Last year, political supporters of Diana Day were hoping she would become the first Indigenous woman ever elected as a Vancouver school trustee.
Day, who's from the Oneida Nation in the Six Nations Iroquois Confederacy, was nominated by the Coalition of Progressive Electors.
She's a long-time resident and community advocate in Vancouver, lead matriarch and program coordinator at the Pacific Association of First Nations Women, and chaired the parent advisory council at Vancouver Technical secondary school.
But Day's campaign received a setback when she wasn't endorsed by the Vancouver District and Labour Council.
The labour organization chose to support COPE's only other school board candidate, Barb Parrott, who was elected.
In addition, the VDLC endorsed the three Vision Vancouver school board candidates, including Allan Wong, who was elected.
When the votes were counted, Day came 10th in the race for nine seats.
Wong edged her out by 670 votes, grabbing the ninth and final spot.
Parrott came eighth, with 1,508 more votes than Day.
Earlier this week, COPE issued a letter apologizing to Day for not doing enough to help her get elected in 2018.
"The Coalition was unable to secure you the promised endorsement from the local labour council prior to the election campaign," wrote COPE cochairs Nancy Trigueros, Rider Cooey, and the COPE executive. "This was a critical moment. Without this crucial endorsement you lost a significant number of votes that would certainly have made the difference in gaining a seat on the Vancouver School Board."
But that wasn't the only shortcoming that they admitted.
COPE's executive acknowledged not effectively implementing a dedicated focus on getting Day elected.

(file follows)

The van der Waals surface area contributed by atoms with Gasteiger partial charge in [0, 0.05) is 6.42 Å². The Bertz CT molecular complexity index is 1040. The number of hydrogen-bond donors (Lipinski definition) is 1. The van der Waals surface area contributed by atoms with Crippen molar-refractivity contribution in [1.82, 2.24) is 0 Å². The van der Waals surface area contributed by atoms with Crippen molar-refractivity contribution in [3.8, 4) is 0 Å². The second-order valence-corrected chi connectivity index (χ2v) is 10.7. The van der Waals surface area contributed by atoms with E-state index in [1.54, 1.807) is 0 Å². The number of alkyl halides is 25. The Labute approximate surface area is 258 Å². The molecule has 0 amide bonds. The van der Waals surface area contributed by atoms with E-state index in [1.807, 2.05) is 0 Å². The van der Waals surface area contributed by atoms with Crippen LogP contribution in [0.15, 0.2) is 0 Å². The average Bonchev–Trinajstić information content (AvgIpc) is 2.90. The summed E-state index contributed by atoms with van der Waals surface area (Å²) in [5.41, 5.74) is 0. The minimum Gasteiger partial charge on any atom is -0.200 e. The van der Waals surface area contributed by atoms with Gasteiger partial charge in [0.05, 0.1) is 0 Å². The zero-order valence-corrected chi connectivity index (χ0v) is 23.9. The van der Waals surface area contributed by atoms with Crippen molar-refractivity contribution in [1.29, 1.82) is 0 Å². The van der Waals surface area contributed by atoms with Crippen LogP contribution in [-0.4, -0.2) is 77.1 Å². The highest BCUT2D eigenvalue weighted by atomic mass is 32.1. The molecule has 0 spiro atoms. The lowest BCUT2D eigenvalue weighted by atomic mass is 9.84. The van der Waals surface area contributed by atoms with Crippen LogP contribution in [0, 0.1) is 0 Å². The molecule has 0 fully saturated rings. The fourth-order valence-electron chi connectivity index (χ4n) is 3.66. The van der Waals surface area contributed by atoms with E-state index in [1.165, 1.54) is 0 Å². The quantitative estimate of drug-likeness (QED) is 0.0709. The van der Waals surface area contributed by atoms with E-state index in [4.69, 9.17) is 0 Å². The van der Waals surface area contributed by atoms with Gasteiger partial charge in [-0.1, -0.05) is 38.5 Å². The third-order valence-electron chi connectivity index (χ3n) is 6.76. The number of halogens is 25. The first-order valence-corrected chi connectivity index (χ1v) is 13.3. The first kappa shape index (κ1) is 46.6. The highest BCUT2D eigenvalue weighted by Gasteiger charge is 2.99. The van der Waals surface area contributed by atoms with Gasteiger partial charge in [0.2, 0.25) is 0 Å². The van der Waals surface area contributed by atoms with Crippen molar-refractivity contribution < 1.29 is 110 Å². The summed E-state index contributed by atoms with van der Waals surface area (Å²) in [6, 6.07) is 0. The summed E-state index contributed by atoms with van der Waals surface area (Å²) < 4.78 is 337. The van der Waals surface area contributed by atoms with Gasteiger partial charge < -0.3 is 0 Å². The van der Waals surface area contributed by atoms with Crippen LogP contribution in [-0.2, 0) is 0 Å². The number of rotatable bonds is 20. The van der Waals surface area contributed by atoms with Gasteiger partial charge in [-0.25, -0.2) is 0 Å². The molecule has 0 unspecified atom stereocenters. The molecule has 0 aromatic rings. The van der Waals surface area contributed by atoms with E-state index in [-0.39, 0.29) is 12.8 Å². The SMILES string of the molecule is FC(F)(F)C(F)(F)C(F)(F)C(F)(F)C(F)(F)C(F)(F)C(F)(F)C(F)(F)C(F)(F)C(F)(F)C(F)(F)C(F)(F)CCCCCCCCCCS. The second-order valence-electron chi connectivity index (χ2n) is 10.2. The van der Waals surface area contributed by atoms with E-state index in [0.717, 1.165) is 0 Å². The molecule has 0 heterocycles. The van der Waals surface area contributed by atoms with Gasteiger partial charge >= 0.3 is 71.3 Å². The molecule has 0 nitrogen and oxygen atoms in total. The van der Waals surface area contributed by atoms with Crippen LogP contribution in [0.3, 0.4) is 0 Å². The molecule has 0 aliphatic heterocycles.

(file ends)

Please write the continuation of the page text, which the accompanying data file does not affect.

This occurred even though she was the top vote getter for COPE in the 2014 election. In that campaign, she won more than 13,000 votes than all of the other COPE trustee candidates and more than any of the party's park and council candidates.
"Today, on behalf of COPE, we apologize for failing to adequately support your campaign for School Board and for the deplorable delay in our response," the letter declared. "In making this apology, we have sought to understand the depth of our involvement, and the nature of the actions we commit to today."
The COPE executive also acknowledged not providing additional financial resources, not producing a "promised professional video", and not sufficiently supporting attempts to "organize a substantial number of rank-and-file endorsement and publicize them effectively".
"These critical mistakes demonstrated that we did not anticipate nor understood the unequal ground and disadvantages that Indigenous candidates confront," they wrote. "We credit our membership for presenting a motion to address this failure. Unfortunately, our learning comes with a very high cost and injury to you."
The COPE executive has committed to educating itself and the membership on the effects of centuries of colonial oppression suffered by Indigenous peoples.
In addition, the party has pledged to create a campaign fund dedicated to electing Indigenous candidates and addressing the issues that led to the labour movement not supporting Day's campaign.
"We acknowledge the history of residential schools, loss of land and resources, the Indian act, the sixties scoop, foster care scoop and racist colonial educational system which caused devastating harm on Indigenous families, culture, heritage and language," the letter stated.
It ended by noting that in 1972, COPE's first mayoral candidate, Angie Todd Davis, was the first Indigenous woman nominated to run for political office in the city.